• The Green Pea Analogy (from Alchem 2000) - One hundred (10 2 ) green peas have a volume of about 20 cm 3 or 20 mL in a graduated cylinder. - One million (10 6 ) green peas have enough volume to fill an ordinary refrigerator. - One billion (10 9 ) green peas can fill an average 3 bedroom house. - One trillion (10 12 ) green peas can fill 1000 average homes. - One quadrillion (10 15 ) green peas can fill all the building in a larger city such as Edmonton. - Imagine all of Alberta covered one metre deep in green peas. Now you got one quintillion (10 18 ) green peas. - Imagine that all the continents are now covered 1 metre deep with green peas. Now you have one sextillion (10 21 ). - If you froze all the oceans and totally covered the whole earth with green peas and had 250 planets just like earth, all covered with green peas, you would now have a mole’s worth ! - 250 000 planets like earth, all covered one metre deep in green peas would give you a cotillion (10 27 ), the number of atoms in your body!
  • Molar Mass - The molar mass of any element can be easily found on a Periodic Table of Elements. - One mole of carbon-12 atoms has a mass of 12.00 g . - One mole (1 mol) of sodium atoms has a mass of 22.99 g . - One mole of “eggs” would have a mass of a heck of a lot ! - One mole of anything is 6.02 x 10 23 number of things . - 1 mol of Mg (s) atoms = 6.02 x 10 23 atoms = 24.31 g - 1 mol of N 2(g) molecules = 6.02 x 10 23 molecules = 28.02 g - 1 mol of H 2 O (l) molecules = 6.02 x 10 23 molecules = 18.02 g
    • The average molar mass of all carbon isotopes is 12.01   . This
    • means that one mole ( 6.02 x 10 23 ) of carbon isotopes has a mass of
    • 12.01 g.
  • Calculating Number of Particles In Given Number of Moles Examples: 1. How many atoms are there in 2.50 mol of lithium? Since 1 mol of Li (s) = Since 1 mol of Li (s) = 6.02 x 10 23 atoms Since 1 mol of Li (s) = 6.02 x 10 23 atoms then 2.50 mol of Li (s) should have 2.50 mol x 6.02 x 10 23 atoms = Since 1 mol of Li (s) = 6.02 x 10 23 atoms then 2.50 mol of Li (s) should have 2.50 mol x 6.02 x 10 23 atoms = 1.51 x 10 24 atoms or
  • 2. How many molecules are there in 25.0 mol of water? 3. How many moles are there in 4.55 x 10 15  atoms of zinc?
  • 4. How many moles are there in 2.75 x 10 24  molecules of ammonia?
  • Calculating the Molar Mass of Any Substance Find the molar masses for each of the following examples: 1) Cu (s) Since the formula suggests that copper is made up only one type of atom, we simply look up the molar mass value from the periodic table.  Cu (s) =  Cu (s) = 63.55 g in one mole 2) H 2 O (l) There are 2 hydrogens and 1 oxygen involved in making the water molecule  we need to add the molar masses of all atoms. 2 – H = 2 – H = 2 x 1.01 = 2 – H = 2 x 1.01 = 2.02 g 1 – O = 1 – O = 1 x 16.00 = 1 – O = 1 x 16.00 = 16.00 g H 2 O (l) = = 63.55   H 2 O (l) = 18.02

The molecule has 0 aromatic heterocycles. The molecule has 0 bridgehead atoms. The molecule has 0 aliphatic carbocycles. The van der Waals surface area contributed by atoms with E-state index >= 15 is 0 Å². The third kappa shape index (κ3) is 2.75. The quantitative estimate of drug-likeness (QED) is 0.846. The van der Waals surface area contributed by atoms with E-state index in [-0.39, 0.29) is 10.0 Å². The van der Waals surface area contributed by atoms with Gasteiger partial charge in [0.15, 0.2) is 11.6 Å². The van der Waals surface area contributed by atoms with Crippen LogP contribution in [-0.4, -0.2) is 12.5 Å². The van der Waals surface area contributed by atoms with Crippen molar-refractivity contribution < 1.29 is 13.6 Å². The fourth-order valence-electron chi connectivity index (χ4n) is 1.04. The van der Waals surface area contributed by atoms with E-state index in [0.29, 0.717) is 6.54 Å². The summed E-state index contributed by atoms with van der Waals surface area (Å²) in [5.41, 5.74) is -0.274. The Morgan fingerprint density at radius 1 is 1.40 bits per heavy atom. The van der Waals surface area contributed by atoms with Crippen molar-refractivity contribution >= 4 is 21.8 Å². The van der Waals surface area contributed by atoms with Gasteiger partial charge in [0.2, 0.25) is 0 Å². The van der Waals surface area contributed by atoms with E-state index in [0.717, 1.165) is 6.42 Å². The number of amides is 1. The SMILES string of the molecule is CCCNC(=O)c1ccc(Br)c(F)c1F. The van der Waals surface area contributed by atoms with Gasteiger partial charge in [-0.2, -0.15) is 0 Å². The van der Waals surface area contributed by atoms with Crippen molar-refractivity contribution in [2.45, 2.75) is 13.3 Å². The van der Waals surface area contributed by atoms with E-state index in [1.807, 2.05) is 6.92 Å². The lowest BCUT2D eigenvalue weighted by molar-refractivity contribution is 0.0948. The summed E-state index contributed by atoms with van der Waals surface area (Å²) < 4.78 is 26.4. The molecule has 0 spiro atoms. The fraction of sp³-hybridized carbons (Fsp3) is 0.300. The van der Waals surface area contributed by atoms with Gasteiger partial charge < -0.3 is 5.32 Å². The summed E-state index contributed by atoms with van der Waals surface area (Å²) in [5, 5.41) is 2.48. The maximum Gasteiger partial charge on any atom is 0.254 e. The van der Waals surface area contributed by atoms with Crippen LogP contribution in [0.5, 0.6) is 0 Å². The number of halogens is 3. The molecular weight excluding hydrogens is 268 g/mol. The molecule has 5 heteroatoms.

• 3) CaSO 4(s) 1 – Ca = 1 – Ca = 1 x 40.08 = 1 – Ca = 1 x 40.08 = 40.08 g 1 – S = 1 – S = 1 x 32.06 = 1 – S = 1 x 32.06 = 32.06 g 4 – O = 4 – O = 4 x 16.00 = 4 – O = 4 x 16.00 = 64.00 g CaSO 4(s) = 4) Al(OH) 3(s) 1 – Al = 1 – Al = 1 x 26.98 = 1 – Al = 1 x 26.98 = 26.98 g 3 – O = 3 – O = 3 x 16.00 = 3 – O = 3 x 16.00 = 48.00 g 3 – H = 3 – H = 3 x 1.01 = 3 – H = 3 x 1.01 = 3.03 g Al(OH) 3(s) = CaSO 4(s) = 136.14 Al(OH) 3(s) = 78.01
  • 5) Na 2 H 2 PO 4(s) 2 – Na = 2 – Na = 2 x 22.99 = 2 – Na = 2 x 22.99 = 45.98 g 2 – H = 2 – H = 2 x 1.01 = 2 – H = 2 x 1.01 = 2.02 g 1 – P = 1 – P = 1 x 30.97 = 1 – P = 1 x 30.97 = 30.97 g 4 – O = 4 – O = 4 x 16.00 = 4 – O = 4 x 16.00 = 64.00 g Na 2 H 2 PO 4(s) = Na 2 H 2 PO 4(s) = 142.97
  • Calculations Converting Mass to Moles We can use a simple formula for this type of calculation: - molar mass of water = Examples 1. How many moles are there in 75.0 g of water?
  • 2. How many moles are there in 100 g of sucrose? - molar mass of sucrose = Calculations Converting Moles to Mass We can use a simple formula for this type of calculation:
  • 2. What is the mass of 25.0 mol of ammonia? Examples 1. What mass do you have in 2.83 mol of table salt?